Since 1993, George Galvis has promoted restorative justice and healing to transform lives. Galvis is the Co-founder and executive director of Communities United for Restorative Youth Justice (CURYJ, pronounced “courage”). He draws from personal experience and his indigenous roots to help young people, particularly those involved in the criminal justice system, become community leaders for positive change.
Born and raised in the Bay Area, Galvis grew up in poverty and was exposed to profound domestic violence and drug abuse. At a young age he experienced racial targeting and systemic violence growing up in his neighborhood and at the age of 13 became involved in a street organization. At 17, George was incarcerated and charged with multiple felonies related to his participation in a drive-by shooting. Galvis’ experiences led to his life commitment as an advocate and organizer for elevating the power of young people most affected by criminalization and violence.
Galvis holds both a Bachelor of Arts in Ethnic Studies and a Master’s in City Planning from UC Berkeley where he was a Ronald E. McNair Scholar and Public Policy & International Affairs (PPIA) Fellow. He has conducted and published extensive, primary research on alternatives to street violence utilizing culturally and spiritually based approaches to build and strengthen healthy individuals, families, and communities. . He has been an invited speaker and presenter to communities, schools, juvenile detention centers, prisons, universities and conferences throughout the United States and abroad, including the United Nations. He is a frequent commentator and guest on various radio, television, and has been featured in several documentary films.
Galvis advocates for at-risk youth, prisoners and formerly imprisoned individuals with children. As the Chair of the Board of Directors for Legal Services for Prisoners with Children, Galvis helped create All of Us or None, which fights for the rights of formerly and currently incarcerated people and families as well as Quest 4 Democracy, the largest formerly incarcerated people’s lobby day in the nation. He has led statewide advocacy efforts to transform punitive school and juvenile justice policies that disparately impact youth of color and has developed traditional rites of passage programs as healthy alternatives to gang violence. He helped to create and served as the Director of the California Alliance for Youth and Community Justice (CAYCJ), a broad coalition working collectively to end youth incarceration, youth treatment as adults, and build community capacity for alternatives to incarceration that empower young people in California. Galvis has serves on numerous boards and commissions. He currently serves as the Board Chair for the Circle for Justice Innovation Fund, a national grant making organization that invests in grassroots, formerly incarcerated movement building and is the Board Secretary of the Formerly Incarcerated & Convicted Peoples & Families Movement (FICPFM). Additionally, he is an Alameda County Juvenile Justice Commissioner.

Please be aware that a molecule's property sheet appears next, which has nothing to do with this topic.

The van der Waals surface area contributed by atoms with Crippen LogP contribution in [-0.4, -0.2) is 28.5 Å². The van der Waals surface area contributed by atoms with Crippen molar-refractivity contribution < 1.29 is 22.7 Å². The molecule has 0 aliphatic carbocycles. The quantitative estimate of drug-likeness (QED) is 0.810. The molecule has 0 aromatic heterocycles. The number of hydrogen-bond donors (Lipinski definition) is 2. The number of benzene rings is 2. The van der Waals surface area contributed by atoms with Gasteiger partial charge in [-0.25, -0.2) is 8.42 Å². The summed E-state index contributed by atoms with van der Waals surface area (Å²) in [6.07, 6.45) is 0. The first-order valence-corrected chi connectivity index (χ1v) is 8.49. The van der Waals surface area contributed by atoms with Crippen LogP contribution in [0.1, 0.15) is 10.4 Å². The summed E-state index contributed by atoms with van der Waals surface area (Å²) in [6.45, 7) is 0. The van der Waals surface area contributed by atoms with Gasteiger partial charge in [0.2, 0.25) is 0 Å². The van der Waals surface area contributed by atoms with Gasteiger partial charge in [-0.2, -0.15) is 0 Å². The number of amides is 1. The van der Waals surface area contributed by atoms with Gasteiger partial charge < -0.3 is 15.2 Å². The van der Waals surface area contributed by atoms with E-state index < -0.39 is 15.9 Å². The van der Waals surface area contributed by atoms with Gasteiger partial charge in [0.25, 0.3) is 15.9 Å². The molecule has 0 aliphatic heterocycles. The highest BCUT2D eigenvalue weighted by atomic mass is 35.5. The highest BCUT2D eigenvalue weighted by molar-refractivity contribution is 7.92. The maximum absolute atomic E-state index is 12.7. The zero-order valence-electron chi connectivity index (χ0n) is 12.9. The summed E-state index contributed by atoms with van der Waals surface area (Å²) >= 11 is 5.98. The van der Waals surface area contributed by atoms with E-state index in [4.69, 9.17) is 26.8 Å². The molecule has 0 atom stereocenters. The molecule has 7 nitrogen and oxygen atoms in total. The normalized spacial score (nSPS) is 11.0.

Galvis was a leader of the Stop the Injunctions Coalition, which became the first community organizing effort in the nation to fully defeat a gang injunction in 2015. In addition, George has sponsored numerous state youth, criminal justice, and police accountability legislation and is a co-author of California’s Proposition 57 passed by voters in 2016. He has been a keynote speaker and presenter at schools, lock-down facilities, universities and conferences throughout the country and abroad, including the United Nations. George has been recognized by the Bay Area News Group & Comcast as a Hometown Hero and is a recipient of the 2013 California Peace Prize from The California Wellness Foundation.
George’s greatest achievement is his family. He is a loving husband to Catalina Garzon Sandoval and proud father of three beautiful daughters and wombyn warriors in the making Mikaela, Ayacaxtli, and Quillari as well as granddaughter “lil Mika”. His daughters and family inspire him every day to be a better man.